Julio Cesar Chavez Jr. vs. Canelo Alvarez: Who Would Win in a Superfight?

Joseph Santoliquito@@JSantoliquitoContributor IIJune 14, 2012

There’s been an ongoing scam that’s permeated boxing the last few years. And it has nothing to do with incompetent judges, duplicitous promoters, star fighters going to jail or testing positive for performance-enhancing drugs, controversial results involving two star fighters or any of the other myriad issues that plague the flea-infested quagmire of boxing.

No, the scam involves this idea put forth by Bob Arum and Top Rank that Julio Cesar Chavez, Jr. is a superstar. That he can fight. Chavez Jr. is fighting Andy Lee this Saturday in defense of his WBC middleweight title. In all probability, Chavez Jr. will win, as he’s beaten the other also-rans he’s faced in building his undefeated record.

Chavez Jr. is huge box office in Mexico, carrying on the name as a reminder to those old enough to remember how truly great his Hall of Fame father was.

The son is not. Not even close.

There is one fighter out there that can prove that—Saul “Canelo” Alvarez, the reigning WBC junior middleweight champion who’s done everything Chavez Jr. has not. Like step in against legitimate fighters, not have anything handed to him because of a famous surname and actually worked to achieve his status.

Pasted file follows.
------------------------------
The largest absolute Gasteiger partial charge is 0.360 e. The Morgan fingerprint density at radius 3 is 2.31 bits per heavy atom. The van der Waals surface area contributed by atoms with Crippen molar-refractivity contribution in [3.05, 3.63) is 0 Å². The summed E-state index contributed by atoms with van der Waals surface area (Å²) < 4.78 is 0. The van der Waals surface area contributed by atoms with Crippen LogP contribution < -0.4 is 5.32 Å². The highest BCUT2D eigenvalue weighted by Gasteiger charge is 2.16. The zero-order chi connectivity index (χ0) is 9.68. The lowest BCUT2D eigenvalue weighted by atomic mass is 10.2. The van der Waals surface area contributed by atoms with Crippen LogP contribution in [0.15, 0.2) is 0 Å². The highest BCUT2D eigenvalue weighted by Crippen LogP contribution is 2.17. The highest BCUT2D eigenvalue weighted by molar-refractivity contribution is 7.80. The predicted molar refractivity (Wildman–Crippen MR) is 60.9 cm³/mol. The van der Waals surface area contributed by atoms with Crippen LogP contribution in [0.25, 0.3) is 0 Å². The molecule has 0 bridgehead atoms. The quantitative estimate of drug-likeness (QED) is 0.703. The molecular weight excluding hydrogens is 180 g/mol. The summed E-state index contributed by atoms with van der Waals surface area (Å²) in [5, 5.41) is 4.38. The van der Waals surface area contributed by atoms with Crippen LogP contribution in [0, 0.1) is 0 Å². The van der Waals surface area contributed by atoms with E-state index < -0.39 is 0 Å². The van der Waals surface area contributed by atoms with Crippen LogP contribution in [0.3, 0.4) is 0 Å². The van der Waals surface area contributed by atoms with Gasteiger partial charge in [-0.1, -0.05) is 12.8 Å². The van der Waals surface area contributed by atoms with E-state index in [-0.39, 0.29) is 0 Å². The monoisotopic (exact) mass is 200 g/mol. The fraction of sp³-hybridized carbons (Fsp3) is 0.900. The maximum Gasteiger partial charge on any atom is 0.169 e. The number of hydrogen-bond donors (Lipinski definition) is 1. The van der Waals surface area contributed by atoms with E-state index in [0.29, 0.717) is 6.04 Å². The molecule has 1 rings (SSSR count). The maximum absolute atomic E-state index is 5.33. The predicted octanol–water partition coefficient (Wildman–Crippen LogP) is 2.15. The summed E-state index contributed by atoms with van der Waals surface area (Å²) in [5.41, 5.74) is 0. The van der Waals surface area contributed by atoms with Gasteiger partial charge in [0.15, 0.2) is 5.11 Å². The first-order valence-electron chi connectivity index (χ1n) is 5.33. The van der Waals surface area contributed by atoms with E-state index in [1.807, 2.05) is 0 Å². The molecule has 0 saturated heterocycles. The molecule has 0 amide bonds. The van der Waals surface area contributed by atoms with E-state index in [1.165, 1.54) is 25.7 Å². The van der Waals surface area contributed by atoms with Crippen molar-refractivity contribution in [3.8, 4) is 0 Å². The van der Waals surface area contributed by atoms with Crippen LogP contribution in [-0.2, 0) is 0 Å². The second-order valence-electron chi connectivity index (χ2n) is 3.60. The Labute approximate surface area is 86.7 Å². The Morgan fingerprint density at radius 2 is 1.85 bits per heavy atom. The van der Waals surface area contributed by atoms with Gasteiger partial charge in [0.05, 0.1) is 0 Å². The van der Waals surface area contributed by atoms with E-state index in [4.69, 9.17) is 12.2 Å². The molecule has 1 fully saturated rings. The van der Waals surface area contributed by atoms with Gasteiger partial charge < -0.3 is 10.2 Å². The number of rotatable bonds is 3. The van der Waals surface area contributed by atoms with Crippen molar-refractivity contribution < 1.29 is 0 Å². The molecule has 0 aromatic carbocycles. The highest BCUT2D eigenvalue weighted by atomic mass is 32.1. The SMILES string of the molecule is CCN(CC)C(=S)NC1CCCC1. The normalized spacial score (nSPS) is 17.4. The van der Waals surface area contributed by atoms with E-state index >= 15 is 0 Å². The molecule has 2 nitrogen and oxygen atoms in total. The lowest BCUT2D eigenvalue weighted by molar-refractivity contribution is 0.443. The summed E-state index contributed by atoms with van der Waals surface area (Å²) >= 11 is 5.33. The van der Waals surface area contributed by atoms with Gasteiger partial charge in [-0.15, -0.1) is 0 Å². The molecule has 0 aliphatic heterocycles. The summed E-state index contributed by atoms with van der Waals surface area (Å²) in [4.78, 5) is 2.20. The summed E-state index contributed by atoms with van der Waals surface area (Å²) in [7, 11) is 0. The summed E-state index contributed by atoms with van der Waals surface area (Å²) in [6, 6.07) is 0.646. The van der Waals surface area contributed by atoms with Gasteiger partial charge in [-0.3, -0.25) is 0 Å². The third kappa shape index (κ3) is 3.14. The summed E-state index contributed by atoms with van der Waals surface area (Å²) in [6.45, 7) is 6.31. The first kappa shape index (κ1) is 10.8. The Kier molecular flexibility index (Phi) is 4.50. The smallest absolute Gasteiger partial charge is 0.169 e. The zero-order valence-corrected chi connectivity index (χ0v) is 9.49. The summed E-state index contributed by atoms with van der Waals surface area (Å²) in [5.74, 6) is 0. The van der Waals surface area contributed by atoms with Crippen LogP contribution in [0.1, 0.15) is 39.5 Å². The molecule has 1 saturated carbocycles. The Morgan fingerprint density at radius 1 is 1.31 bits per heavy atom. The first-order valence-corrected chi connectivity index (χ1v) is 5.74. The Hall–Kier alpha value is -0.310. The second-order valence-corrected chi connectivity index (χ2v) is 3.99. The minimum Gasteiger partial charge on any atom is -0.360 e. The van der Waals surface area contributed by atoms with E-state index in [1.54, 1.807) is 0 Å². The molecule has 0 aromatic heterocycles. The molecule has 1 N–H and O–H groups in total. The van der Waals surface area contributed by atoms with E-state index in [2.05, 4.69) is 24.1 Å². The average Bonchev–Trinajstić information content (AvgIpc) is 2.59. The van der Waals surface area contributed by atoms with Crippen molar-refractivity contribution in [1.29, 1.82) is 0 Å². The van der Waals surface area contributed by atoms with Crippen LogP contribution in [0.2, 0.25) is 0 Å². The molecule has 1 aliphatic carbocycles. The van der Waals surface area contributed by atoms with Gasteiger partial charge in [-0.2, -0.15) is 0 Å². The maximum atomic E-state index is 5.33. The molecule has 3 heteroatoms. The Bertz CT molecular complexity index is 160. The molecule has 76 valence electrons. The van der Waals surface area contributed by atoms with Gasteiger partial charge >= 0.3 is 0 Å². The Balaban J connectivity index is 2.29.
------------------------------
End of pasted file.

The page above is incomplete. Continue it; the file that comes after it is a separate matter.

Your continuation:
The Floyd Mayweather-Manny Pacquiao is gone, history, done away with like a wafting mist that suddenly evaporates after Tim Bradley’s victory over “Pac-Man.” Who wants to see that fight now Pacquiao certainly showed enough fissures in his once-invincible armor to take a sizable bite out of that fight’s cache.

The next marquee fight in boxing is Chavez Jr. vs. Alvarez. It could easily fill a 100,000-seat Mexican soccer stadium, and though it may suffer overall appeal in the United States with mainstream sports fans, it is a great matchup between a faux budding Mexican superstar and a genuine one.

The shame of it is the fight—like Mayweather-Pacquiao—may never happen. Bob Arum is a Hall of Fame promoter, probably the best fight promoter in the sordid history of the sport, but he’s also highly intelligent and highly intuitive.

Arum may be over 80. But he knows his fighter, Chavez Jr., has no real chance against Alvarez. Arum knows Alvarez would terribly expose Chavez Jr. for what he is—a marginal fighter with no true work ethic and marginal skills. Arum knows Alvarez is the much better, more prepared fighter for the bigger stage. Chavez Jr., he knows, is not.

So while fight fans clamor for the next best thing—Alvarez vs. Chavez Jr.—it’s a fight that may never take place because of politics and the truth.

Saul “Canelo” Alvarez is one of the best younger fighters in the world. He works at his craft and cares about it. Julio Cesar Chavez Jr. has rested on his name, continues to rest on his name and will continue to cash in against the Andy Lees, John Duddys and Marco Antonio Rubios.

Perhaps even Chavez Jr. even knows he would be devoured by the red-headed, freckled Canelo, who may look like Opie but punches like a mule kick.